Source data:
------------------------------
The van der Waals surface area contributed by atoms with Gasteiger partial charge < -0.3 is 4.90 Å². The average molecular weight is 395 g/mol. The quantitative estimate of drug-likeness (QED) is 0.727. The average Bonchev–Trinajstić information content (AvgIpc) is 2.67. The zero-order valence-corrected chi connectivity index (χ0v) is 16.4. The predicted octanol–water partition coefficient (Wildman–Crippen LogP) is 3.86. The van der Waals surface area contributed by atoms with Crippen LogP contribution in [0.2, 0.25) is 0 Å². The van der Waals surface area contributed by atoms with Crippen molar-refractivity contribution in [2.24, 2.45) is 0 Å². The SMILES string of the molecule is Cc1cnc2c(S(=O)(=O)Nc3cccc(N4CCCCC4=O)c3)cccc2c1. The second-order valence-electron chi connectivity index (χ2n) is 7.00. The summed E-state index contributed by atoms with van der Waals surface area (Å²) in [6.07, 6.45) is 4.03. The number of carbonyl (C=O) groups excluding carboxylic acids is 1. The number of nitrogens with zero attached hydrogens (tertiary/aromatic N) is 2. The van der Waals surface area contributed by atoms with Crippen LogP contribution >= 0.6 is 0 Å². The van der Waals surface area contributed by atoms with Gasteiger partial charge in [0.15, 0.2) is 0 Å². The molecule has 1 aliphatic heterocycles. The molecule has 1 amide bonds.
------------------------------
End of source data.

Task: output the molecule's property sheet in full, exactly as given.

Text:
The van der Waals surface area contributed by atoms with Gasteiger partial charge < -0.3 is 4.90 Å². The average molecular weight is 395 g/mol. The quantitative estimate of drug-likeness (QED) is 0.727. The average Bonchev–Trinajstić information content (AvgIpc) is 2.67. The zero-order valence-corrected chi connectivity index (χ0v) is 16.4. The predicted octanol–water partition coefficient (Wildman–Crippen LogP) is 3.86. The van der Waals surface area contributed by atoms with Crippen LogP contribution in [0.2, 0.25) is 0 Å². The van der Waals surface area contributed by atoms with Crippen molar-refractivity contribution in [2.24, 2.45) is 0 Å². The SMILES string of the molecule is Cc1cnc2c(S(=O)(=O)Nc3cccc(N4CCCCC4=O)c3)cccc2c1. The second-order valence-electron chi connectivity index (χ2n) is 7.00. The summed E-state index contributed by atoms with van der Waals surface area (Å²) in [6.07, 6.45) is 4.03. The number of carbonyl (C=O) groups excluding carboxylic acids is 1. The number of nitrogens with zero attached hydrogens (tertiary/aromatic N) is 2. The van der Waals surface area contributed by atoms with Crippen LogP contribution >= 0.6 is 0 Å². The van der Waals surface area contributed by atoms with Gasteiger partial charge in [0.15, 0.2) is 0 Å². The molecule has 1 aliphatic heterocycles. The molecule has 1 amide bonds.